What Is ‘La Purísima’?
11 Facts About Traditional Religious Celebration In Nicaragua
“La Purísima” is celebrated every year in Nicaragua in honor of the Virgin Mary.
December is filled with many celebrations in Nicaragua and we’re not only talking about Noche Buena and Año Nuevo. Though Christmas and New Years are wonderful holidays, December is also a month when Nicaragua celebrates one of its most widespread festivities called “La Purísima.”
“La Purísima” is a religious festivity that celebrates the purest conception of Virgin Mary. The Catholic celebration takes place at the end of November and runs until most of December. It’s celebrated with a “novena” (nine days of prayer and devotion) and “La Gritería” —a massive event held on December 7th in the streets of Nicaragua. During the novena and gritería, altars are built, singing occur and gifts are handed out. A similar celebration, but smaller, occurs in certain cities of Nicaragua on August 14th —it’s known as “La Gritería Chiquita.”
Here are 11 facts to know about “La Purísima” and “La Griteria.”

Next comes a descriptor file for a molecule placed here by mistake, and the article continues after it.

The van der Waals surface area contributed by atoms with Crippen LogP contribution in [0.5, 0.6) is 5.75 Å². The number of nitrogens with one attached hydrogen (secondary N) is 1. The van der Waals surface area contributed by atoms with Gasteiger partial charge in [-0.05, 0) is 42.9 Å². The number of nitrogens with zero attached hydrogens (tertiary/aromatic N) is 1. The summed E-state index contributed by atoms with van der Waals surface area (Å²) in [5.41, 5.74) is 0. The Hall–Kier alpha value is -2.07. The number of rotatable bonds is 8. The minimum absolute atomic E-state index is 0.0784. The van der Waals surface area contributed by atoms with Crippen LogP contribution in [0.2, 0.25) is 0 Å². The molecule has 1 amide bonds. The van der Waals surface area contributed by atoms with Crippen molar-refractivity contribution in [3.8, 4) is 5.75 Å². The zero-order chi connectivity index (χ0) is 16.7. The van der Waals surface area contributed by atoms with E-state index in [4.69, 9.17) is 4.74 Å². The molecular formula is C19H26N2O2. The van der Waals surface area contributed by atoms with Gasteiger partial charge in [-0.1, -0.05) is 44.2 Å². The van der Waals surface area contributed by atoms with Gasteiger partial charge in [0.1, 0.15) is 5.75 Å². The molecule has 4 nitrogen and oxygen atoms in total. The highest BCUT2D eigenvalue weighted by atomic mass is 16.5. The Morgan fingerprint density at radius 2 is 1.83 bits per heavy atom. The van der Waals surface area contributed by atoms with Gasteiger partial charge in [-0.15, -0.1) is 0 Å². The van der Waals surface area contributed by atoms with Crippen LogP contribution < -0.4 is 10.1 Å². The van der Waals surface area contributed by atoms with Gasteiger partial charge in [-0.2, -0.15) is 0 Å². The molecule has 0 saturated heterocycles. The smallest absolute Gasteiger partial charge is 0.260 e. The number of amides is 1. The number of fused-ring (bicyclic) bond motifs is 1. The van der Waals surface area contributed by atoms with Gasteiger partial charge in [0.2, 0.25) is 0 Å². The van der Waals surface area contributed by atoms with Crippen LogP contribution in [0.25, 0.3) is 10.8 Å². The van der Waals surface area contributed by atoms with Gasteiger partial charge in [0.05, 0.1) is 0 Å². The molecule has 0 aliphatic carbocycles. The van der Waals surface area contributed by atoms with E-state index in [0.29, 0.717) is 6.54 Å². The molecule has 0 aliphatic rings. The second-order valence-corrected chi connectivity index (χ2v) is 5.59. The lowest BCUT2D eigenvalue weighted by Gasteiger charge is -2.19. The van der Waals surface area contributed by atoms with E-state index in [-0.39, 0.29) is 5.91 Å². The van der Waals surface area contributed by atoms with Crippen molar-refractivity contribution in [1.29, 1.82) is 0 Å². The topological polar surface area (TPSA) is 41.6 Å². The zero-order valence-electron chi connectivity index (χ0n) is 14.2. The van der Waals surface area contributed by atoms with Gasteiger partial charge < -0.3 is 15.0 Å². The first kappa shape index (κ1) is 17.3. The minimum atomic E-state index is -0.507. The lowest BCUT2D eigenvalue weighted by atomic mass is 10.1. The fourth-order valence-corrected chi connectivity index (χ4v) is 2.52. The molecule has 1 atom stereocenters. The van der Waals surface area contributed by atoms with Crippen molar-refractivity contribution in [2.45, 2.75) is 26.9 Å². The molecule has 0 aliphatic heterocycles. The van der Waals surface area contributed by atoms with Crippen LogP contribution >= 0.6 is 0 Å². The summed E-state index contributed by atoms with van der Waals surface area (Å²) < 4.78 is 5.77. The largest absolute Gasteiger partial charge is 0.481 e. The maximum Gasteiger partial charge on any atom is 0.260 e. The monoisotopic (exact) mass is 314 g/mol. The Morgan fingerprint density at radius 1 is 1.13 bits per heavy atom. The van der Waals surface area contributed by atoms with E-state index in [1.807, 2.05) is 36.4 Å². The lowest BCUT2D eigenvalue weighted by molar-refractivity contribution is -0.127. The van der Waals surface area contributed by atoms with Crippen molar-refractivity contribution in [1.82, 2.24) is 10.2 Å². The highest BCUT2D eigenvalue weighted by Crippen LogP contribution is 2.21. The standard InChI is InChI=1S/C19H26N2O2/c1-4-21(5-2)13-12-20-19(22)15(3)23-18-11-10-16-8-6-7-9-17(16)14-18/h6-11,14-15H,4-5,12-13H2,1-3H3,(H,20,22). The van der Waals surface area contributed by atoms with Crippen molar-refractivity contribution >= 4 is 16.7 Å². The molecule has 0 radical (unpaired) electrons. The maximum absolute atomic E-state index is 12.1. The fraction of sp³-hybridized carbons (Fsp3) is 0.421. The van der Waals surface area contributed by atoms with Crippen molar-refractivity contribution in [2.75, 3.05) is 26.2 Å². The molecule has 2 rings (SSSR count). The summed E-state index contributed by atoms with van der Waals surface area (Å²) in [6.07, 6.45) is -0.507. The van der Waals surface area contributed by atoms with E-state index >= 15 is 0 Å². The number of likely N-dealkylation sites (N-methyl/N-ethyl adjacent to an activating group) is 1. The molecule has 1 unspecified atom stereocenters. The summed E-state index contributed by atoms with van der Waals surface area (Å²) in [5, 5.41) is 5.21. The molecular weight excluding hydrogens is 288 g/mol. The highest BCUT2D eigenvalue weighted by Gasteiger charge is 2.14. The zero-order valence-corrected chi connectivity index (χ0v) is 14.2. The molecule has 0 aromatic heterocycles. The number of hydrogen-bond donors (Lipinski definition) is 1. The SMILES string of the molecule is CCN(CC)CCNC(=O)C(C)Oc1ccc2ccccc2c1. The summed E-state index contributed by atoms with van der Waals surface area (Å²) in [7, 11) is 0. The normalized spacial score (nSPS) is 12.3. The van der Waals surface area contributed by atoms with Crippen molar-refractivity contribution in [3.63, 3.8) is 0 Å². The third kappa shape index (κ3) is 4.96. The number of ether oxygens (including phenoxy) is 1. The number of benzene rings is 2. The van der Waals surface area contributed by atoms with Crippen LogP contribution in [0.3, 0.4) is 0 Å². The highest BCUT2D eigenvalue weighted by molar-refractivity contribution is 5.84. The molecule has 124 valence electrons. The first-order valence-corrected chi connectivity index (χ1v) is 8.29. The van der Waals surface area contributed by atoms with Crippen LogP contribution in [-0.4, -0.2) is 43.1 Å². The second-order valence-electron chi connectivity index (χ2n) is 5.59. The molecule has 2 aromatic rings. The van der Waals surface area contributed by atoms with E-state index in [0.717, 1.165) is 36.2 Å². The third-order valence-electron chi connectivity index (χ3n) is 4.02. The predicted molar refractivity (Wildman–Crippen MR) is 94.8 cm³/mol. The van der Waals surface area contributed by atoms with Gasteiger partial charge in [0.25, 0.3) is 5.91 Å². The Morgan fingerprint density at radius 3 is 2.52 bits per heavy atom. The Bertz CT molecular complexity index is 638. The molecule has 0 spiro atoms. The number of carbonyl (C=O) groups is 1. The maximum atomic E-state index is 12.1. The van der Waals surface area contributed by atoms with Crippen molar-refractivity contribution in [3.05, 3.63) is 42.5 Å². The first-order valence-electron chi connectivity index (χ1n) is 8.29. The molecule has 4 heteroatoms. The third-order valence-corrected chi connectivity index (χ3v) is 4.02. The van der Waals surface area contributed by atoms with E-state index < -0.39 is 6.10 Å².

1) The purpose of the Purisimas is to show devotion and gratitude to the Virgin Mary.
2) During “La Gritería” on December 7th, people open their doors and set up altars in their houses.
3) Groups of people —locals and tourists alike— walk from house to house chanting “¿Quién causa tanta alegría?” The home owner then responds: “La Concepción de María!”
4) Home owners then give out treats, such as traditional food, candy, drinks or other items to those who chant at their altar. These treats are known as “la gorra.”
5) Aside the chant, people also sing traditional folk carols to the Virgin Mary.
6) Firecrackers explode during different times between December 7th and 8th —6 p.m., midnight, 6 a.m. and noon, to be exact.
7) Though this tradition is celebrated all over Nicaragua, many cities add their unique twist.
8) Leon, for example, includes the dance of “La Gigantona,” a gigantic doll that walks the streets and dances to the beat of drums and horns.
9) Granada, on the other hand, sets up their altars on the streets (not inside homes).
10) Catholics are not the only ones who participate in this tradition.
11) Purísimas are also celebrated in the exterior, including by Nicaraguans living in Miami and Los Angeles.
Courtesy: By Jessica Lucia Roiz – Latin Times